ON APRIL 2, the last day of the Horns’ spring practice season, under the shade of four sprawling oak trees on a worn patch of grass just east of Darrell K Royal—Texas Memorial Stadium, a bunch of fanatics gathered to drink beer, eat barbecue, and talk UT football. They were tailgaters, and they formed an island of orange in a sea of black asphalt, dozens of people wearing “Longhorns,” “Texas,” or “Rose Bowl Champions” T-shirts; their numbers would grow fivefold by the seven o’clock kickoff of the annual UT spring game. Meat smoked in a pit, and three large coolers held Bud Light, Coke, and water. Two Longhorns flags flew in the breeze, as if there were any doubt who was encamped here.

A parked white van had its back doors open, revealing a TV showing a DVD of the Rose Bowl game played just three months earlier. Diane Walters sat in a chair watching the game, while Jerry Clark tended the meat on the grill and James Lyle wandered among clusters of fans, drinking beer and chatting. On-screen, quarterback Vince Young threw short passes to his tight ends, and running back Cedric Benson pounded away at the line. Every time the camera cut to Brown on the sideline, he looked tense and worried, his face hard, his mouth turned down. He wasn’t having fun. Even after Young ran for a touchdown, making the score 7—0, Brown looked as if he were down 30 points. Walters looked on in admiration. “He’s the hardest-working coach in football,” she said.

The other fans shared her stubborn pride in Brown as a moral man in the violent, corrupt world of big-time college sports. “He has an open heart and embraces his coaches and players,” said Clark. “The players desire to please him.”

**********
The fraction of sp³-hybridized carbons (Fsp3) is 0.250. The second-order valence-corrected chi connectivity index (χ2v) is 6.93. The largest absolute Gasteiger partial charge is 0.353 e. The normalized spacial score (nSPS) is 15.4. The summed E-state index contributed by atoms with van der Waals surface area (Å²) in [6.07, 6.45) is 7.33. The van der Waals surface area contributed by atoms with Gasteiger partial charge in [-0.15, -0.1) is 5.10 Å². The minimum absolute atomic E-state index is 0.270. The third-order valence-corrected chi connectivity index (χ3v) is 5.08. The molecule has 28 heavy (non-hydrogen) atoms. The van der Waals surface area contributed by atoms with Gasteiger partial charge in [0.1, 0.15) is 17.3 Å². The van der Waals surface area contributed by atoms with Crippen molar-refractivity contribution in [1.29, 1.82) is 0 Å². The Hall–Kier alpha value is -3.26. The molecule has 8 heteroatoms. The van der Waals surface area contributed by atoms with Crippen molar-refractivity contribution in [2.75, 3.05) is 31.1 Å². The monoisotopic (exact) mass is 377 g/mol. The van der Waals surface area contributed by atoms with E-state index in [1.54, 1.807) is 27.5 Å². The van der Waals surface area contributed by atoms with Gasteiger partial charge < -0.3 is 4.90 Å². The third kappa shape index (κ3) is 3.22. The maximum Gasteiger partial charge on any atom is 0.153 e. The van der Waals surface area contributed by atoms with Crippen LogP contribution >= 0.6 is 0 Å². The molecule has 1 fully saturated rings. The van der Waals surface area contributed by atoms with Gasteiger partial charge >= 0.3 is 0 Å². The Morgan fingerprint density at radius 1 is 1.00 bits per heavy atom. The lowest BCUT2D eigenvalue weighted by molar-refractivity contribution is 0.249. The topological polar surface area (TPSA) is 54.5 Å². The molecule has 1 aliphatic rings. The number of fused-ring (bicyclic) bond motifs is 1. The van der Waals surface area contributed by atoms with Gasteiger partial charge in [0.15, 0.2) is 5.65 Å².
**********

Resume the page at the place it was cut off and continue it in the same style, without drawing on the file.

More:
“When someone screws up at UT,” said Walters, “the coaches go over to the kid and explain what he did wrong and why. They’re teachers, not intimidators.”

“It’s not Mack Brown’s job to yell at those kids,” said Lyle.

“Brown made a conscious step to win,” said Clark, “but with great players who are good students. The great Miami teams—the word that comes to mind is ‘thug.’ You’ll never hear that term with UT and Mack Brown.”

As the game progressed, fans would gather around the TV every time a big play was imminent. Most of them involved Young. A touchdown pass to tight end David Thomas in the second quarter. A 60-yard touchdown run in the third. Young is, everyone here agreed, the best college athlete in the country. He may have a strange, almost girly throwing motion, but after two years, he’s the most accurate passer in UT history, and he has the ability to freestyle his way through even the best defenses. “Next season lives and dies with Vince Young,” said Walters. Young is the main reason the fans are excited about 2005, but they’re also thrilled about new co-defensive coordinator Gene Chizik, who last year led Auburn to one of the best defenses in the country. It’s the offense, especially offensive coordinator Greg Davis, that has everyone worried. “He reminds me of a dog that chases parked cars,” one of the tailgaters said. “He runs into one, falls down, gets back up. Runs into another, falls down, gets back up. How many times are you gonna do the same thing, especially in big games? Let’s go play OU and shrivel up like a ten-year-old boy’s testicles in cold water!” Everyone laughed. “We all agree,” Clark said, “that in big games, Texas plays not to lose, instead of to win.”

Early in the fourth quarter, UT was down 31—21 and had a third and goal on the Michigan 10. Walters announced, “Okay, ladies and gentlemen, this is the play.” The crowd gathered around. Young took the ball, scampered back 5 yards, somehow spun his six-foot-five frame to avoid a lineman, then slipped two more tackles and caromed into the end zone. “God,” someone said. “It’s just sick.”

Young later scrambled for another touchdown, Michigan got a couple of field goals, and UT finally got the ball back with three minutes to go, down 37—35. Young marched the team methodically down the field, and Texas lined up for the winning field goal. I asked a couple of men if they were nervous, even though they knew what happened next. “Yeah!” they answered simultaneously. “All right, all right, all right!” Walters announced, flashing a hook ’em sign. The center snapped, kicker Dusty Mangum swung his leg, and the ball, barely tipped, wobbled over the goalpost. Everyone erupted in cheers, hopping up and down and giving high fives. Clark sat back down again. “How sweet the wine,” he said.